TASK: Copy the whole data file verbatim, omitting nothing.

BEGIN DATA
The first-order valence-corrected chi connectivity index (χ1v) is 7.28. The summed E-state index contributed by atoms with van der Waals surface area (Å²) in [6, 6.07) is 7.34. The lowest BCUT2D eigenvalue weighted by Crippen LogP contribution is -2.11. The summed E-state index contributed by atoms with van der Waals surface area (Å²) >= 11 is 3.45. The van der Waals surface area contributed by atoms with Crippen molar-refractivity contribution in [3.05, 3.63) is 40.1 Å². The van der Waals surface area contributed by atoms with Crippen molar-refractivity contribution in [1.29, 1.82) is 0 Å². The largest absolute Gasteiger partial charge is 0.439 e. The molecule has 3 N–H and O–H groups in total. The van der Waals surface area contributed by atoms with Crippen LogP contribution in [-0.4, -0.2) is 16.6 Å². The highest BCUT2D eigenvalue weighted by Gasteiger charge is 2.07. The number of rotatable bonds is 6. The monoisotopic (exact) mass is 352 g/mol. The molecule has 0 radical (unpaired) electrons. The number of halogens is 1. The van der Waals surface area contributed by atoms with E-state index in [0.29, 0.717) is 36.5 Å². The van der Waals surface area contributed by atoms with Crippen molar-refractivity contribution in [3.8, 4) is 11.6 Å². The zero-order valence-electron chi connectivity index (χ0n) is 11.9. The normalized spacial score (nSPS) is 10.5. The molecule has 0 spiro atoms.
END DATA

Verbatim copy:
The first-order valence-corrected chi connectivity index (χ1v) is 7.28. The summed E-state index contributed by atoms with van der Waals surface area (Å²) in [6, 6.07) is 7.34. The lowest BCUT2D eigenvalue weighted by Crippen LogP contribution is -2.11. The summed E-state index contributed by atoms with van der Waals surface area (Å²) >= 11 is 3.45. The van der Waals surface area contributed by atoms with Crippen molar-refractivity contribution in [3.05, 3.63) is 40.1 Å². The van der Waals surface area contributed by atoms with Crippen molar-refractivity contribution in [1.29, 1.82) is 0 Å². The largest absolute Gasteiger partial charge is 0.439 e. The molecule has 3 N–H and O–H groups in total. The van der Waals surface area contributed by atoms with Crippen LogP contribution in [-0.4, -0.2) is 16.6 Å². The highest BCUT2D eigenvalue weighted by Gasteiger charge is 2.07. The number of rotatable bonds is 6. The monoisotopic (exact) mass is 352 g/mol. The molecule has 0 radical (unpaired) electrons. The number of halogens is 1. The van der Waals surface area contributed by atoms with E-state index in [0.29, 0.717) is 36.5 Å². The van der Waals surface area contributed by atoms with Crippen molar-refractivity contribution in [3.8, 4) is 11.6 Å². The zero-order valence-electron chi connectivity index (χ0n) is 11.9. The normalized spacial score (nSPS) is 10.5. The molecule has 0 spiro atoms.